An interesting phenomenon in Lviv is its many “ghost statues.” This is what I call the empty niches found on the facades of buildings where once stood statues, especially of religious figures such as the Virgin Mary or saints.
Under the Soviet Union, traces of religion were removed from the urban landscape—probably by both the Soviet authorities who destroyed them as well as by the residents themselves who wanted to hide them in a safe place until freer times. (And of course statues maybe have gone missing for other reasons: they could have been stolen, broken, etc.)
As a result, all around the city one can find niches with pedestals or mounting elements, but with no statues. Some have been returned, new ones have been installed, but many still remain statue-less.
Niches have been used in architecture for centuries, for purely decorative purposes (to display ornaments such as vases, secular statues, or even left empty), as well as for displaying religious figures.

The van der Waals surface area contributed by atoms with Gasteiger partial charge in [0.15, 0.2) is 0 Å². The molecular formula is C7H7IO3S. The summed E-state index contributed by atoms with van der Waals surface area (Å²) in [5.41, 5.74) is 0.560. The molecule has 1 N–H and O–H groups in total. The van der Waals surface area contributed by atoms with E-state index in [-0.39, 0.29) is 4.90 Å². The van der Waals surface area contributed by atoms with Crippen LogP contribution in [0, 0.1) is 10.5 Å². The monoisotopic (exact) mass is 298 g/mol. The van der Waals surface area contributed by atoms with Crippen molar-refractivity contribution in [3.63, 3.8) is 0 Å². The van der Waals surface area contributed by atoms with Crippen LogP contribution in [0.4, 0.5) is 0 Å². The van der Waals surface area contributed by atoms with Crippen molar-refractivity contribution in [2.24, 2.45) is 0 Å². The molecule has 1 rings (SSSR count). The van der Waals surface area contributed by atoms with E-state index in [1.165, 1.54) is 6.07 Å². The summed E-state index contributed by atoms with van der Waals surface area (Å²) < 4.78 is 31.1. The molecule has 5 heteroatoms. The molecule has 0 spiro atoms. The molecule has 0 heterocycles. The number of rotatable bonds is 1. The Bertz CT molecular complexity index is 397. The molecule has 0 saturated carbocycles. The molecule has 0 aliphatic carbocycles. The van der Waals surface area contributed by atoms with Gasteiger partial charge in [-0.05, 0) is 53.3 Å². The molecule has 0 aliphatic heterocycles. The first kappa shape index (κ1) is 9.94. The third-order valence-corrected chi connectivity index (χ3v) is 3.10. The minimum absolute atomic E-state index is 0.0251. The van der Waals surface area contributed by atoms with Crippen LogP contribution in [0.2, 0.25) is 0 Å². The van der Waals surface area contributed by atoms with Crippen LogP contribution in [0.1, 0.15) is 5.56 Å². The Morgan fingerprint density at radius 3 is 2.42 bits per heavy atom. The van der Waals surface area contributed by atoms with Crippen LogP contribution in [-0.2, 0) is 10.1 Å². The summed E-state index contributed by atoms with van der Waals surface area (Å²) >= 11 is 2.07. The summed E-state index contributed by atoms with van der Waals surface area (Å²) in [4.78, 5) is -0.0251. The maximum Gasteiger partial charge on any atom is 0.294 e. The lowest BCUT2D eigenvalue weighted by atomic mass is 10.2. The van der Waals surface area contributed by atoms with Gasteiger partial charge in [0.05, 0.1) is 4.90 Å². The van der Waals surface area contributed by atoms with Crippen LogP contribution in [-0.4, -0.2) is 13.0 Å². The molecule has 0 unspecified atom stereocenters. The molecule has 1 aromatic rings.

Galicia was traditionally a religious region, the majority of the population was Catholic—Greek or Roman. So it is no wonder that architects and home builders included niches in their design for saints or for thе Virgin Mary. Such niches are found not only on more elaborate buildings in the center of Lviv, but also on simpler homes in the outskirts. In fact, they are also fairly common on houses in the countryside, especially in the regions closer to the Polish border.
Niches are also found indoors, especially in entranceways and stairwells. Most today are empty (some may have always been empty), but I did find one with a vase.
Niches with Statues
Statues have been returning to their places: maybe the original ones which had been kept hidden or new ones. And of course some, especially the non-religious ones, have always been in their place. By far the most in Lviv display the Virgin Mary.
Niches with the Virgin Mary
Niches with Saints or Other Figures
In the old city center there are quite a few niches with saints. Here are just a few. The first one, located on Lviv’s old fire station, is of St. Florian—the patron saint of firefighters.